It is hard to imagine an industry with worse headlines and prospects than the mining industry currently. But cycles inevitably turn, and when they do British multinational asset management company Schroders is betting that Anglo American is one of the global miners poised to make a good recovery.
In the past four years Anglo’s shares have fallen by 80% to R150 a share, a price last reached in February 2009 when the price dropped from R525.90 to R142.00 as markets around the world tanked.
As a recovery investor Schroders fund managers don’t get too swayed by the headlines, but instead focus on exploiting extreme mis-valuations in stocks.
“What you pay and not the growth you get is the biggest driver of future returns,” says Kevin Murphy, co-head of the Schroder Global Recovery Team who was presenting at the recent Morningstar Investment Conference in Cape Town.
Murphy runs the £685 million Schroders Recovery fund alongside Nick Kirrage. Over the past five years the Recovery Fund is up 79.6%, ahead of the FTSE All-Share, which returned 50.7%.
He explains, using the chart above, that whatever factors people may think will determine whether or not they make money from equity investments, the one thing that actually determines whether or not they do – again and again and again – has been the price they paid. It looks back over almost 100 years and simply asks, what is the correlation between the price one pays for assets and the returns one later sees from them?
“You could use almost any valuation metric here and see the same result – dividend yields, say, or standard price/earnings (PE) ratios,” says Murphy. “We prefer cyclically-adjusted PE ratios (CAPE). Standard PE ratios use forecast profits – also known as ‘guesses’ – while so-called ‘trailing’ PE ratios use only the most recent year’s profits.”
He adds that one year does not offer much of a guide as to whether or not a business has value, not compared with a decade’s worth of profit numbers divided by ten to reach a crude but powerful average, which is what cyclically-adjusted PE ratios provide.
Murphy points out that in December 1999 the FTSE was trading on 27.1 – in other words it was expensive.
At the time the market was highly polarised around new economy and old economy sectors. For instance Oil and Gas, Media, Telecoms and Technology were trading at all time highs of 35 plus. Financial services, healthcare, banks, real estate and general resources were also pricey, trading between 21 and 28.On the other side were those traditional companies that were not going to change the world: tobacco, which traded in a range of 7-14; and travel, utilities, chemicals, food and drug retailers, homebuilders and food and beverages, trading between 14 and 21.
Fast forward ten years to 2010 and tobacco returned 763%; and travel, utilities, chemicals, food and drug retailers, homebuilders and food and beverages returned 156%. The oil and gas, media, telecoms and tech sectors delivered a negative return of -46%.
“Polarisation is good news for stock pickers, but not for those who pick the market. If you had bought an ETF in 2000, you would not have done well because 30% of the market was in oil and gas and technology,” Murphy says.
Today if you had to group UK sectors by their cyclically adjusted PEs, you would find a different picture. The market as a whole is trading on 13.7 and within this banks look inexpensive with CAPE’s of between 0-7; basic resources, food and drug retailers, insurance, general retail and oil and gas companies trading between seven and 14 and technology the outlier on the other side, trading at 35 plus.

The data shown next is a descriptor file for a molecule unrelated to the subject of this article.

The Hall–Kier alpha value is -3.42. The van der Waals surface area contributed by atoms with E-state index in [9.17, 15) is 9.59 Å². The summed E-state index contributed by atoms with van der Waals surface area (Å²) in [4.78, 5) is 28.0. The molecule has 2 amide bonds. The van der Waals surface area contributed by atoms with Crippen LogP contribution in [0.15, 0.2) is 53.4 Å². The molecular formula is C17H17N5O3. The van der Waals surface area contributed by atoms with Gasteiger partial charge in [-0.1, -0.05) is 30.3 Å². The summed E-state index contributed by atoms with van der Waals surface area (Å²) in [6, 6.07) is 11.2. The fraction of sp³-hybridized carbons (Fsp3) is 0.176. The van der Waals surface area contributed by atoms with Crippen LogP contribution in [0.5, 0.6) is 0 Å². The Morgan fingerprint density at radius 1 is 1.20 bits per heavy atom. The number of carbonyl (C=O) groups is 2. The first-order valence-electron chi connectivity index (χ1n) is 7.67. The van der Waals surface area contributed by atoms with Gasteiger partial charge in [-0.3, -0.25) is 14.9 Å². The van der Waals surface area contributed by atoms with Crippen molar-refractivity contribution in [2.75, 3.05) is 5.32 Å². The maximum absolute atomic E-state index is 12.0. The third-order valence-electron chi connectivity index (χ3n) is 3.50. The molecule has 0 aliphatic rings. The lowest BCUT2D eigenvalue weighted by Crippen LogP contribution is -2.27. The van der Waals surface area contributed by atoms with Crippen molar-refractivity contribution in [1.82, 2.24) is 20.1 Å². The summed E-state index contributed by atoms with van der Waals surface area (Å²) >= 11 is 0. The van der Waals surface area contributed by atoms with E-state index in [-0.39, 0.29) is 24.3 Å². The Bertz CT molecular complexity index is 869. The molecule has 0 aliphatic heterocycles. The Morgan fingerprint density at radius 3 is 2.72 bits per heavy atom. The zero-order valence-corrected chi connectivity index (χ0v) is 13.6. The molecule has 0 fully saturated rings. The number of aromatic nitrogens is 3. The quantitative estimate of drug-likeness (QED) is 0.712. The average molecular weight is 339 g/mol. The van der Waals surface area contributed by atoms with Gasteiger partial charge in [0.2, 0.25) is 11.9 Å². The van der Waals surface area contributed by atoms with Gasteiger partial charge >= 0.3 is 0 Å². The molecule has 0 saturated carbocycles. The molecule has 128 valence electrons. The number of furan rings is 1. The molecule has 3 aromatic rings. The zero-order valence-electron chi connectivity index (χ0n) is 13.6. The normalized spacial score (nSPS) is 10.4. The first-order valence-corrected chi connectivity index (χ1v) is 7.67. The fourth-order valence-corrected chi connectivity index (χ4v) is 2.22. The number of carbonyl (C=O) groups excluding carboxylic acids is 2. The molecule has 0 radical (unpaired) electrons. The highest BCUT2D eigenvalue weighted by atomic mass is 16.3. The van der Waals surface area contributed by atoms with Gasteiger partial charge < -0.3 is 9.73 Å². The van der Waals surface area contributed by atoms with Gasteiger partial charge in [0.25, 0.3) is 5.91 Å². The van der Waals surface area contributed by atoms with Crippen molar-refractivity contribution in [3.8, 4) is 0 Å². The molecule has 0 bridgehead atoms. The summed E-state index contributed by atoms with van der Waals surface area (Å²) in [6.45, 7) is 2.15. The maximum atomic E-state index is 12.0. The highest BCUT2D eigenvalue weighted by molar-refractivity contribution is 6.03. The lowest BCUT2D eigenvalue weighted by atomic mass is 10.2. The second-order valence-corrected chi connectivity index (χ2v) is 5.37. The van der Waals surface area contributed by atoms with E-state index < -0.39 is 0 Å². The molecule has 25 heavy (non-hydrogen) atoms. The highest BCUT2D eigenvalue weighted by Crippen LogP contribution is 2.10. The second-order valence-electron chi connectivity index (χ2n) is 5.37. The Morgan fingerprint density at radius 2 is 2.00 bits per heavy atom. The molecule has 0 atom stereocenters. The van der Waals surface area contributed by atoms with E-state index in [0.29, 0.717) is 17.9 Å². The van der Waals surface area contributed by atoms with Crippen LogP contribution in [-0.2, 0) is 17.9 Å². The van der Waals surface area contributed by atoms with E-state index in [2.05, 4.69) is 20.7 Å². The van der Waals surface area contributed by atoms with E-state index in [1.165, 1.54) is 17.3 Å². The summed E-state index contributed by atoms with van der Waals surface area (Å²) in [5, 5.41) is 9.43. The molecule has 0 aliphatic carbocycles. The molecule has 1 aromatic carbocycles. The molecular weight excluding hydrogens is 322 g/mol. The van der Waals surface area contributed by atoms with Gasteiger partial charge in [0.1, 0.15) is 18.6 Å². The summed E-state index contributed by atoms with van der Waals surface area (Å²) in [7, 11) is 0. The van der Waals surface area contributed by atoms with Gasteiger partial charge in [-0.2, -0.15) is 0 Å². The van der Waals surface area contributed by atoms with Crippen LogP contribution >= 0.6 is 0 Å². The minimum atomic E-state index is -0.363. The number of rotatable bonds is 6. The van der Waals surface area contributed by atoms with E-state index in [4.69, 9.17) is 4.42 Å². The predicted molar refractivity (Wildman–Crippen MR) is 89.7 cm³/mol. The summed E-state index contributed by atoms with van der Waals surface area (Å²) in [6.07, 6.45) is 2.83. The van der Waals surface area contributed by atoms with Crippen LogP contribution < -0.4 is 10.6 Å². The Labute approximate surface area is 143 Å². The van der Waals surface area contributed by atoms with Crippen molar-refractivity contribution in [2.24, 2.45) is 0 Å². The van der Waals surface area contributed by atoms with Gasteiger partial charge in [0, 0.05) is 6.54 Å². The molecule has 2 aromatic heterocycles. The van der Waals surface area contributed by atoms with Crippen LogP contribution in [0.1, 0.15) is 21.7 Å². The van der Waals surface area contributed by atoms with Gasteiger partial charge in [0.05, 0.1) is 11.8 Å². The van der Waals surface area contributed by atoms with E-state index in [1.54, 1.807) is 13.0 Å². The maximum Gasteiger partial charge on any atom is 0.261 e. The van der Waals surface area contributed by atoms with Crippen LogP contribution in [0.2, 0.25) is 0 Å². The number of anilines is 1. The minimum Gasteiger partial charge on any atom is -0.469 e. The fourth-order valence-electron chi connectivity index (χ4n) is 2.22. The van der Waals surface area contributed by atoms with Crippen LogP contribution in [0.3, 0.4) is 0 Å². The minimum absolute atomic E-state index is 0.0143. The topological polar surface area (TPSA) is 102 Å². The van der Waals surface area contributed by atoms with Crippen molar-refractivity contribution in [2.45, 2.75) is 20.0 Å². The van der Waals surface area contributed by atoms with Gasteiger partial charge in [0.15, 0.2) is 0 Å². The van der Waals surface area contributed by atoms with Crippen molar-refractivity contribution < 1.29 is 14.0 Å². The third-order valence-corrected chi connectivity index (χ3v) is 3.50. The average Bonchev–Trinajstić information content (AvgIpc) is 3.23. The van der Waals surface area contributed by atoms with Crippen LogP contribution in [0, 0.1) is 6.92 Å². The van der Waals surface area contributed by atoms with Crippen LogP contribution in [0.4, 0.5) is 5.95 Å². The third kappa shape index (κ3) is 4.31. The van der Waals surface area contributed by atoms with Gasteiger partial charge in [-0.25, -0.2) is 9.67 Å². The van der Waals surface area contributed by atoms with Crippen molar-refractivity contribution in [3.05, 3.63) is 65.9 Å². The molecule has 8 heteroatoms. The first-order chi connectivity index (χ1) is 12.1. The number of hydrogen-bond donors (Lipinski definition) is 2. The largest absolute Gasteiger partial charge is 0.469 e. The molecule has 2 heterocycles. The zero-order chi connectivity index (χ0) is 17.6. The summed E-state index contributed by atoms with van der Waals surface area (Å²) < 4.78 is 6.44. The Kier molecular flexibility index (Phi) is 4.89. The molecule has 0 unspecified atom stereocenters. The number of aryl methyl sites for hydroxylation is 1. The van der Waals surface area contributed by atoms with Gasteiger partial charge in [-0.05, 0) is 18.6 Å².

Keeping with their value philosophy Kerrige and Murphy bought into the very unloved banking sector in 2009 and troubled supermarket Tesco two years ago.
Most recently the fund has invested in Anglo American and Lonmin for good measure.
“Mining is a very cyclical industry and Anglo American’s current share price discounts a significant amount of bad news,” says Murphy. “Profits are very depressed – latest results reflected underlying EBIT of $1.9 billion, a 36% decrease due to sharply weaker commodity prices, and a far cry from the $9 billion earned in the company’s heyday.”
Two of the company’s five core divisions, platinum and coal are currently loss making. And ongoing cost over-runs in the $8.4-billion iron ore mine Minas-Rio in Brazil have dominated recent headlines.
While the company’s share price is back to its 2009 lows, the business is far more productive now. “Don’t look at the price, look at the valuation and with the shares trading at a sizeable discount to tangible book value, we feel that the rewards justify the risk. All it takes is a small bit of good news for a significant change in share price.”
On the positive side, Anglo has an attractive portfolio of assets, which should be able to generate significant value for shareholders over the long term.
While Anglo’s balance sheet is under some pressure, Murphy says the business is sufficiently financially strong to withstand further volatility in commodity prices. “It has $14 billion of debt on its balance sheet, but $23 billion of assets. That level of gearing is more than manageable for most businesses. The assets are good assets, global best in class assets and no bank would pull the plug.”
He says the dividend may be cut as a cash preservation measure in the short term (remember 2009?), but on a normalised basis, the current dividend level is sustainable.
In Anglo’s favour is a very strong management team. “If anyone can turn around the company’s fortunes, they can,” he says. “The point of a cyclical business is that it is cyclical – they can’t stay there forever.”
While Schroder is bulking up on the likes of Anglo, HSBC, Lonmin and Sainsbury, it is selling out of darlings like Unilever and British American Tobacco. “Great businesses that are trading at extreme valuations,” says Murphy.